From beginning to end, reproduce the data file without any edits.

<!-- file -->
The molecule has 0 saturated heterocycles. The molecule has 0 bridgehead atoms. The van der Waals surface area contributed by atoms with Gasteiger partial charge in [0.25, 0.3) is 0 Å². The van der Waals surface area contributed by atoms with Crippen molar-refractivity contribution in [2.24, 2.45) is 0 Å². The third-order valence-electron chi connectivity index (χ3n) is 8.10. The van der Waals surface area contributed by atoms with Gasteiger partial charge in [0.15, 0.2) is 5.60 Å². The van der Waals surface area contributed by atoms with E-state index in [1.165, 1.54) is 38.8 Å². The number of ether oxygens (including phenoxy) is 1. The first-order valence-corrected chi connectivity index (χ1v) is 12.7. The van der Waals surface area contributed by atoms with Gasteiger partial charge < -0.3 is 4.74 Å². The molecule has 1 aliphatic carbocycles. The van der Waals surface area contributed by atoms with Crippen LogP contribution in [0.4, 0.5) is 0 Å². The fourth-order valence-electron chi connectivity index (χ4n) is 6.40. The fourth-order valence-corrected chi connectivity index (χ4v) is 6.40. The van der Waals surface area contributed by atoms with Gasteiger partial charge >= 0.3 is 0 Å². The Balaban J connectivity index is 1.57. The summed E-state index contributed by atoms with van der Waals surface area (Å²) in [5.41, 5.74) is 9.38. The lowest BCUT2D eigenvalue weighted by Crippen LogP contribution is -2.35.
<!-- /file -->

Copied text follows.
The molecule has 0 saturated heterocycles. The molecule has 0 bridgehead atoms. The van der Waals surface area contributed by atoms with Gasteiger partial charge in [0.25, 0.3) is 0 Å². The van der Waals surface area contributed by atoms with Crippen molar-refractivity contribution in [2.24, 2.45) is 0 Å². The third-order valence-electron chi connectivity index (χ3n) is 8.10. The van der Waals surface area contributed by atoms with Gasteiger partial charge in [0.15, 0.2) is 5.60 Å². The van der Waals surface area contributed by atoms with E-state index in [1.165, 1.54) is 38.8 Å². The number of ether oxygens (including phenoxy) is 1. The first-order valence-corrected chi connectivity index (χ1v) is 12.7. The van der Waals surface area contributed by atoms with Gasteiger partial charge < -0.3 is 4.74 Å². The molecule has 1 aliphatic carbocycles. The van der Waals surface area contributed by atoms with Crippen LogP contribution in [0.4, 0.5) is 0 Å². The fourth-order valence-electron chi connectivity index (χ4n) is 6.40. The fourth-order valence-corrected chi connectivity index (χ4v) is 6.40. The van der Waals surface area contributed by atoms with Gasteiger partial charge >= 0.3 is 0 Å². The Balaban J connectivity index is 1.57. The summed E-state index contributed by atoms with van der Waals surface area (Å²) in [5.41, 5.74) is 9.38. The lowest BCUT2D eigenvalue weighted by Crippen LogP contribution is -2.35.